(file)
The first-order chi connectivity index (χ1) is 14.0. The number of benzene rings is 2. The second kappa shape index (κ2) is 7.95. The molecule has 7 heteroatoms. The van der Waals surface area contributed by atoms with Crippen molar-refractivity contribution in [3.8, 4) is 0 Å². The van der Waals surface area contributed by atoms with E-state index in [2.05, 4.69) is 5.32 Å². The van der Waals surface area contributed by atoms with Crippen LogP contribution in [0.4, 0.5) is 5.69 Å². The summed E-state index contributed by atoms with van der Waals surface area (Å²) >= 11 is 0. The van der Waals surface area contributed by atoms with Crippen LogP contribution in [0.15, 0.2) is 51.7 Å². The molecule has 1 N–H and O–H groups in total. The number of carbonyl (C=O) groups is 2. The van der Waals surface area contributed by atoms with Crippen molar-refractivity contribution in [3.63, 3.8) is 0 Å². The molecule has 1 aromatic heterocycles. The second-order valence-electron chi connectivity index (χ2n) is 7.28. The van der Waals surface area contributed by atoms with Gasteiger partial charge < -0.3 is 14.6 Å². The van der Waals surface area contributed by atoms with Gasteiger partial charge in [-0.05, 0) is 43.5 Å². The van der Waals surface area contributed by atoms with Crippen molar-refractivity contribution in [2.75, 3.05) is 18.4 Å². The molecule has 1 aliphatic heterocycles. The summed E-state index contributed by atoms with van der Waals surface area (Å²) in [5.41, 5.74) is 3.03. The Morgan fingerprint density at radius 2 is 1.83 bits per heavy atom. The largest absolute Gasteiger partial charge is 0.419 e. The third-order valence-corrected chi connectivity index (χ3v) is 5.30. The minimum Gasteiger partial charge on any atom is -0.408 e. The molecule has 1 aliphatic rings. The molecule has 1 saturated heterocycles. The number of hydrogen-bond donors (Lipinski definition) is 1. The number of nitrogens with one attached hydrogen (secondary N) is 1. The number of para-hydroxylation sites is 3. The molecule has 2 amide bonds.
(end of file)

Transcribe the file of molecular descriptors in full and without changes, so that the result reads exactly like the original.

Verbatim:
The first-order chi connectivity index (χ1) is 14.0. The number of benzene rings is 2. The second kappa shape index (κ2) is 7.95. The molecule has 7 heteroatoms. The van der Waals surface area contributed by atoms with Crippen molar-refractivity contribution in [3.8, 4) is 0 Å². The van der Waals surface area contributed by atoms with E-state index in [2.05, 4.69) is 5.32 Å². The van der Waals surface area contributed by atoms with Crippen LogP contribution in [0.4, 0.5) is 5.69 Å². The summed E-state index contributed by atoms with van der Waals surface area (Å²) >= 11 is 0. The van der Waals surface area contributed by atoms with Crippen LogP contribution in [0.15, 0.2) is 51.7 Å². The molecule has 1 N–H and O–H groups in total. The number of carbonyl (C=O) groups is 2. The van der Waals surface area contributed by atoms with Crippen molar-refractivity contribution in [3.63, 3.8) is 0 Å². The molecule has 1 aromatic heterocycles. The second-order valence-electron chi connectivity index (χ2n) is 7.28. The van der Waals surface area contributed by atoms with Gasteiger partial charge < -0.3 is 14.6 Å². The van der Waals surface area contributed by atoms with Gasteiger partial charge in [-0.05, 0) is 43.5 Å². The van der Waals surface area contributed by atoms with Crippen molar-refractivity contribution in [2.75, 3.05) is 18.4 Å². The molecule has 1 aliphatic heterocycles. The summed E-state index contributed by atoms with van der Waals surface area (Å²) in [5.41, 5.74) is 3.03. The Morgan fingerprint density at radius 2 is 1.83 bits per heavy atom. The largest absolute Gasteiger partial charge is 0.419 e. The third-order valence-corrected chi connectivity index (χ3v) is 5.30. The minimum Gasteiger partial charge on any atom is -0.408 e. The molecule has 1 aliphatic rings. The molecule has 1 saturated heterocycles. The number of hydrogen-bond donors (Lipinski definition) is 1. The number of nitrogens with one attached hydrogen (secondary N) is 1. The number of para-hydroxylation sites is 3. The molecule has 2 amide bonds.